Interview with a Cultist

Justin Madu | Contributor

The Heaven’s Gate suicide cult formed sometime in 1972, and lasted until March of 1997. During the mid-spring of ’97, thirty-nine members of the cult committed suicide with the belief that their souls would be picked up by an unidentified flying object trailing the Hale-Bopp comet, which was passing by earth during that time.
However, Heaven’s Gate left behind two members to maintain their website, and answer questions from the outside world. The Heaven’s Gate website still exists, unedited since shortly before the infamous mass-suicide. Through their website, I was able to directly contact the two surviving members, who have kept their identities secret for over twenty years. The following interview was conducted via email over the course of several days.

  1. If you had to describe Heaven’s Gate, how would you do so?
    “It is a real, physical level above the human one here on this planet. The individuals there are in real, physical body, in real, physical crafts. The Next Level span the universe. They created this planet and all the life on it. All knowledge that the planet earth has accumulated over time, comes from the Next Level.”  
    Q. How many members of Heaven’s Gate would you estimate are currently worldwide?
    “Zero. It came to an end in 1997. There is no Group or members.”
    Q. What about you? How do you fit within the organization?
    “We joined them at the beginning in 1975 and have been with them for 43 years. Still doesn’t mean there is a Group.”
    Q. Why do you refer to yourself/yourselves as “we”?
    “There are two of [us] here in Arizona.”
    Q. Would you still consider yourself loyal to the cause/ideology that was established when there was a group?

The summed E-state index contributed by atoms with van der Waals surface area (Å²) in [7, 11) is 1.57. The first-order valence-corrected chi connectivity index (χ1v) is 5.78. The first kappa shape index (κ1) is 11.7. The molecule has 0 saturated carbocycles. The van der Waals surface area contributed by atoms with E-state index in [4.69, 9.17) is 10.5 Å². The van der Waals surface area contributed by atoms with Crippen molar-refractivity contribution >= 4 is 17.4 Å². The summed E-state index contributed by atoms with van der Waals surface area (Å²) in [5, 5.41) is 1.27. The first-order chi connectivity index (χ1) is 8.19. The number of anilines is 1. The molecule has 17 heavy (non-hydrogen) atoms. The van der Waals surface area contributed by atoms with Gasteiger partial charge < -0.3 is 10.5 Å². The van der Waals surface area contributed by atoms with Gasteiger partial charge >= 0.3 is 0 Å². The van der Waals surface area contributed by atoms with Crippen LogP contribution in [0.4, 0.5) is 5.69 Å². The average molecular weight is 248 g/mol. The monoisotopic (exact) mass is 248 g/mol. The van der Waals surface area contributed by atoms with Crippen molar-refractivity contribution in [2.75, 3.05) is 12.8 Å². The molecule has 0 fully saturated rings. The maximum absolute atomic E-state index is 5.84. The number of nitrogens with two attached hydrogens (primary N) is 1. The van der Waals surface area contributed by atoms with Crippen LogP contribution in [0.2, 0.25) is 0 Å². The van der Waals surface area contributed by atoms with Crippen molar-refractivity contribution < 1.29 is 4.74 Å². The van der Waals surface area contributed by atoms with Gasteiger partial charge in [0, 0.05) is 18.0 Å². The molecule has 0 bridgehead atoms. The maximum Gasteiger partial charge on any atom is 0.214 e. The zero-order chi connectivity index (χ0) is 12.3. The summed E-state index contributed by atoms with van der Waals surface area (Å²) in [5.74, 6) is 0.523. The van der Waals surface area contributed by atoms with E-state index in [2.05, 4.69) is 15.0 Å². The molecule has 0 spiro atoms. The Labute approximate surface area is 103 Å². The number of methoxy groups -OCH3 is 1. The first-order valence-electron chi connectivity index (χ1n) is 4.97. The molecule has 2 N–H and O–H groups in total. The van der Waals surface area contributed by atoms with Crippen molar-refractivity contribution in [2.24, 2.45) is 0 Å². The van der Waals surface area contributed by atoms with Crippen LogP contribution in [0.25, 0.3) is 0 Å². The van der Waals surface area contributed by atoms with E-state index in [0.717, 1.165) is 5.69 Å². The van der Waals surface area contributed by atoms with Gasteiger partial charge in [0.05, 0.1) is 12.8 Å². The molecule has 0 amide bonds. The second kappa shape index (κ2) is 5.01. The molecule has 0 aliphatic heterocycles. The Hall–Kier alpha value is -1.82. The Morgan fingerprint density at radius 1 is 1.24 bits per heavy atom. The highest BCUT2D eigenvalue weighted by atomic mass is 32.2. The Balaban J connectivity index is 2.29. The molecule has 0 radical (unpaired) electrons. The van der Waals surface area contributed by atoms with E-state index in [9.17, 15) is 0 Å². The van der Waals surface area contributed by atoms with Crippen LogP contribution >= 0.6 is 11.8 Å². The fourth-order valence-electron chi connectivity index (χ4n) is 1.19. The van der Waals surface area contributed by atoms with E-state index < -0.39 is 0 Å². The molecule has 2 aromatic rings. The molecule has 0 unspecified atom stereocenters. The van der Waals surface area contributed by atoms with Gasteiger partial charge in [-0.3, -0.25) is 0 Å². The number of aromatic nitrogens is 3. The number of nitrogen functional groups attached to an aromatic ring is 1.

“Yes.”
    Q. Do you interact much with the outside world outside of emails? Do you hold jobs?
    “Yes, we work full time jobs to pay for things.”
    Q. May I ask why you were chosen to stay behind? What was the purpose of leaving some members behind?
    “To maintain the website, emails and provide information to the world.”
    Q. Were you disappointed to be left behind?
    “No.”
    Q. The media has often portrayed Heaven’s Gate as a “cult,” do you feel like this is an accurate characterization?
    “The definition doesn’t seem to fit. That is not only our opinion but that of academia.”
    Q. What are your thoughts about the loss of your group? Are the two of you saddened by it, or happy that the others were able to fulfill their goal?
    “We are happy they graduated into the Next Level.”
    Q. Do you ever miss them? Would you consider them your friends?
    “Yes to both.”

Interestingly, while there are two members left, there was never any indication as to who was answering my questions. The responses offered by the surviving members are unedited. This means that while the responses retain authenticity, they also have minor grammatical quirks. Additionally, the wide use of improper capitalization is likely intention to convey meaning. It is my assumption that the capitalizing of words such as “Group” likely references terms used within the cult while it was still active. Whomever I spoke to seemed unwilling to answer a question I had asked about how the two survivors were specifically chosen to be left behind. The members’ insistence that they were not a cult was also interesting, because although they stated that “academia” would not consider them a cult, they did not provide any sources supporting this claim. In fact, a cursory search reveals that The Heaven’s Gate group does meet the criteria for being defined as a cult.